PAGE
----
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The features and terms to know in vehicle navigation
Click on a letter below to jump to that section of the glossary.
Bluetooth wireless technology in GPS navigators lets them connect to compatible cell phones for hands-free dialing and receiving of calls. The primary use for Bluetooth in navigation devices is to be able to call a POI at the tap of a button. Not all cell phones are compatible with all Bluetooth devices; see our Introduction to Bluetooth for more information.
GPS users can get improved accuracy with Differential GPS (DGPS), which corrects GPS signals to within an average of three to five meters (as compared to a typical 6-12 meters with the normal GPS signal). This system consists of a network of towers that receive GPS signals, and then transmit a corrected signal via beacon transmitters. In order to get the DGPS corrected signal, users must have a differential beacon receiver and beacon antenna in addition to their GPS.
A single DVD-ROM disc contains the mapping data of the entire North American sub-continent. Systems with DVD capability don't require you to change discs depending on your location.
GPS, which stands for Global Positioning System, is a navigational system designed and operated by the U. S. Department of Defense (DOD). Coded satellite signals from three or more GPS satellites are processed by your vehicle's navigation computer every second, which then calculates the vehicle's velocity and geographical location.
Graphical User Interface (GUI)
An onscreen system (including menus, maps, etc.) to control a mobile audio/video system. The user employs touch controls or cursors on the monitor to navigate through system functions and parameters.
Navigation systems use an internal gyroscope to track the turns a vehicle makes, which helps the system determine the direction in which a vehicle is traveling.
NAVTECH makes several mapping discs, each containing detailed maps of different regions of the U.S. Each disc contains all interstate highways, federal/state highways, and county roads within a region, as well as street information for cities and larger towns.
Points of Interest (POI)
Points of interest are specific types of destinations found in all GPS navigation devices. Typically, they are divided up by category, such as dining, lodging, gas stations, parking areas, emergency services, local attractions, sports venues, and so on. Usually, some categories are subdivided even further, such as different types of restaurants depending on the fare. Sometimes a phone number is included with the name and address information.
Route optimization is how the GPS device determines the best path between multiple destinations on a single trip. Some GPS devices can only route from one stopping point, or waypoint, to the next in the order entered — this is known as "itinerary" mapping, There is often a limit to how many waypoints can be mapped to once a route is established. True route optimization is usually found in advanced GPS models, which can calculate the shortest possible distance between a number of destinations on the same trip. This feature requires faster internal processors and memory to handle the calculations.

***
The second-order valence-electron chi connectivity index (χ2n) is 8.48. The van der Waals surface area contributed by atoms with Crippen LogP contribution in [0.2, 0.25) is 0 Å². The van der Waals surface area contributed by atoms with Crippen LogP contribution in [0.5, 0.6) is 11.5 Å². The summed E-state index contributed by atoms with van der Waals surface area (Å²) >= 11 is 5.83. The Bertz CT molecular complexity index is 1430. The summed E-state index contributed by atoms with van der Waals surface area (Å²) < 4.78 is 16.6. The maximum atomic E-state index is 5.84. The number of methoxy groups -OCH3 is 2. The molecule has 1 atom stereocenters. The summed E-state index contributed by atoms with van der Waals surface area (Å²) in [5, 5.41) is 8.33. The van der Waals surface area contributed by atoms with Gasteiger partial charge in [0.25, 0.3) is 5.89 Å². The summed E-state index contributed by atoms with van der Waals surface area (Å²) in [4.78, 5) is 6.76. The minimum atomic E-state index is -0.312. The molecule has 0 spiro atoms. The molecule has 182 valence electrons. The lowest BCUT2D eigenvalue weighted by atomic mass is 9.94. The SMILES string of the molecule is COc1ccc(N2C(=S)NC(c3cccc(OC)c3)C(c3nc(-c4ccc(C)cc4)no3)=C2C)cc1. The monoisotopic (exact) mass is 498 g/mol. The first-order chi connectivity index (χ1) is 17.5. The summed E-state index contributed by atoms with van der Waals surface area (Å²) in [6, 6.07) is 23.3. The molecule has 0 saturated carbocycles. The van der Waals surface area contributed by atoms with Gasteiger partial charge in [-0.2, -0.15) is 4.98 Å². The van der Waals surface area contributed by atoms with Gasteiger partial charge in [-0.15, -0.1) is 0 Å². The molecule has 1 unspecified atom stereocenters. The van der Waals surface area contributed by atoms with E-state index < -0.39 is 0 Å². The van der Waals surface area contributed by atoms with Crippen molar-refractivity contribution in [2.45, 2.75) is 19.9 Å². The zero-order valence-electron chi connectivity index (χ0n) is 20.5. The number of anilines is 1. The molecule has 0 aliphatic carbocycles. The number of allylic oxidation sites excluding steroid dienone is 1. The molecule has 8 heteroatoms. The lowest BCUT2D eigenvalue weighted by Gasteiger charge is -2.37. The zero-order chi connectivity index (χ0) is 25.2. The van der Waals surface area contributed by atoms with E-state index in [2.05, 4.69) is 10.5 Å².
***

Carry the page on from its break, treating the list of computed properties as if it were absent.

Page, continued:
Speed Pulse Generator Kit
Some older vehicles (mainly pre-1980s) do not have vehicle speed sensor wires. You'll need a special speed pulse generator kit to adapt these vehicles to accept an in-dash navigation system.
Speed Sensor Lead
This lead connects to your vehicle's speed sensor to transmit the speed and mileage of the vehicle to the navigation computer.
Text-to-speech voice prompts announce the actual street names when giving directions, instead of generic instructions. For instance, they say "turn left on South Street," instead of "take the next left." Some navigators offer this for every street, others for major roads and highways only.
The ability to detect and map traffic congestion along a route is a key feature, as traffic can severely impact the time it takes to get to a destination. Many devices can utilize one or more traffic-information services, typically through a special additional antenna or receiver. Subscription fees often apply for traffic-information services. See our traffic information article for more information.
Transport modes indicate if a portable GPS navigator can be used for guidance outside of a motor vehicle. Some devices offer guidance for cyclists and pedestrians by employing different traffic rules than they do for cars. For instance, one-way streets would not apply to someone walking from one point to another, so the navigator would ignore any street restrictions and provide the most direct route when in pedestrian mode.
VSS Signal Coupler
The VSS (vehicle speed sensor) wiring in Ford cars and trucks is different than that of other vehicles. This coupler amplifies the speed pulse in Fords, bringing it to a level that's compatible with a navigation unit.
Voice-command functionality allows the user to access the GPS device without touching the screen. In some cases, the device will recognize simple voice commands, such as "home" and "work," or perhaps "last" for the most recent destination entered. Advanced GPS models recognize spoken words and letters so an entire address can be entered without touching the screen.
WAAS (Wide Area Augmentation System) is a network of 25 ground reference stations, ranging from the US to Canada to Mexico, that monitor GPS satellite information and create a GPS correction message. This correction message accounts for disturbances in the ionosphere, and for timing and satellite orbit errors. The WAAS-corrected signal can give your GPS unit a position accuracy of less than three meters (as compared to a typical 6-12 meters with the normal GPS signal). WAAS is ideal for open-water or flat terrain navigation, and is currently available in North America only.